Piano Trio No.1 in B, Op.8 [revised version]
Piano Trio in A minor, Op.50
Razumovsky Ensemble [Dmitry Sitkovetsky (violin), Oleg Kogan (cello) & Hamish Milne (piano)]
Reviewed by: Andrew Morris
Reviewed: 13 December, 2011
Venue: Wigmore Hall, London
If Brahms and Tchaikovsky had anything in common, surely it was an extreme lack of self-confidence. Both laboured over certain works for many years and sought the approval of friends, colleagues and critics before they could express satisfaction with them.
Brahms’s first significant chamber work was the B major Piano Trio of 1854, but he immediately had doubts and tinkered with the work over the following decades. At last, in 1891, he overhauled the work thoroughly, giving it the form we hear most commonly today. Conversely, Tchaikovsky’s only Piano Trio took a matter of weeks in 1882 to pull together, but his doubts about the piece weren’t to be settled until musician friends, including the composer-pianist Alexander Taneyev, had rehearsed it and expressed their approval. In both cases, the composers of these works added fine examples to the small but perfectly formed repertoire of the piano trio.
In practice, these two masterpieces are very different in form and scale, though the relative merits of the Razumovsky Ensemble’s performances skewed this sense of contrast. Tchaikovsky’s two-movement trio lasts as least as long as any of the great final three symphonies; Brahms’s is the more contained, if conventional, in form. On this occasion, the Tchaikovsky benefited from a better calibre of playing and certainly seemed no longer than the Brahms had done.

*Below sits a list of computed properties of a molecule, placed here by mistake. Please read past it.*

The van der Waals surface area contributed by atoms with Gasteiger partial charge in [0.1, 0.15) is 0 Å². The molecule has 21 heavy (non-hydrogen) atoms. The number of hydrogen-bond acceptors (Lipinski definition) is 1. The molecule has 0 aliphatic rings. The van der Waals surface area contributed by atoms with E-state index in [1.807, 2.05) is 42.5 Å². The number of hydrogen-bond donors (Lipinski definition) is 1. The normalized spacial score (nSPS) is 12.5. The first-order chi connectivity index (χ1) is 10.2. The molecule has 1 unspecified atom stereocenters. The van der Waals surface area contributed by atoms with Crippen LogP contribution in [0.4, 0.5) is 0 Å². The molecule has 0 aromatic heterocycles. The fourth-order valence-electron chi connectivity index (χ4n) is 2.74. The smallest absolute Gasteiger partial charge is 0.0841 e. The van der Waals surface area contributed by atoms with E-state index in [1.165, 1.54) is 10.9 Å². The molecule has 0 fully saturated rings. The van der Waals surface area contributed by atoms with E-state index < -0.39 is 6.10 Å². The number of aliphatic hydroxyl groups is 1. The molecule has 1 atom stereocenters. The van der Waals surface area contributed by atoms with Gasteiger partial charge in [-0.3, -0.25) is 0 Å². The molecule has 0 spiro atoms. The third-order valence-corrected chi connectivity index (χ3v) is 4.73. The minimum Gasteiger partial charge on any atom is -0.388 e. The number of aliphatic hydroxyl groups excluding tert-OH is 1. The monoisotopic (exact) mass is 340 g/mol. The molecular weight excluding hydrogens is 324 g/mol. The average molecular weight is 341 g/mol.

In the Brahms Oleg Kogan’s tone was mellow, if a little anonymous, but Dmitry Sitkovetsky’s bullying attack and wince-inducing intonation made much of it a trial. He seemed always to be hanging behind the beat: irritating in the slow music and a liability for the ensemble when the pace picked up. Only Hamish Milne’s pianism consistently impressed with his delicate touch and subtly shaded phrases. Some moments did fair better: the Adagio, particularly, found the three musicians more in accord than elsewhere, but ultimately, they were mismatched.
In the Tchaikovsky, Sitkovetsky was a musician transformed – now playing with an elegance that seemed scarcely possible. Tchaikovsky’s mournful first movement, composed shortly after the death of his friend and champion Nikolai Rubinstein, was unusually reserved but in its coda the musicians conjured a convincingly funeral pall that returned again at the very end of the work. The extended set of Variations making up the second movement was a box of delights, with Milne’s rippling finger-work impressing in many of the episodes and Sitkovetsky’s muted playing was suitably distant in the second of the C sharp minor episodes. The players gave us the chance to hear two sections often dropped, though the fugal Variation isn’t one that justifies reinstatement. Maybe the sudden return of the work’s despairing opening theme wasn’t all it could have been, but the Ensemble’s Tchaikovsky was so much better than its Brahms that it scarcely mattered.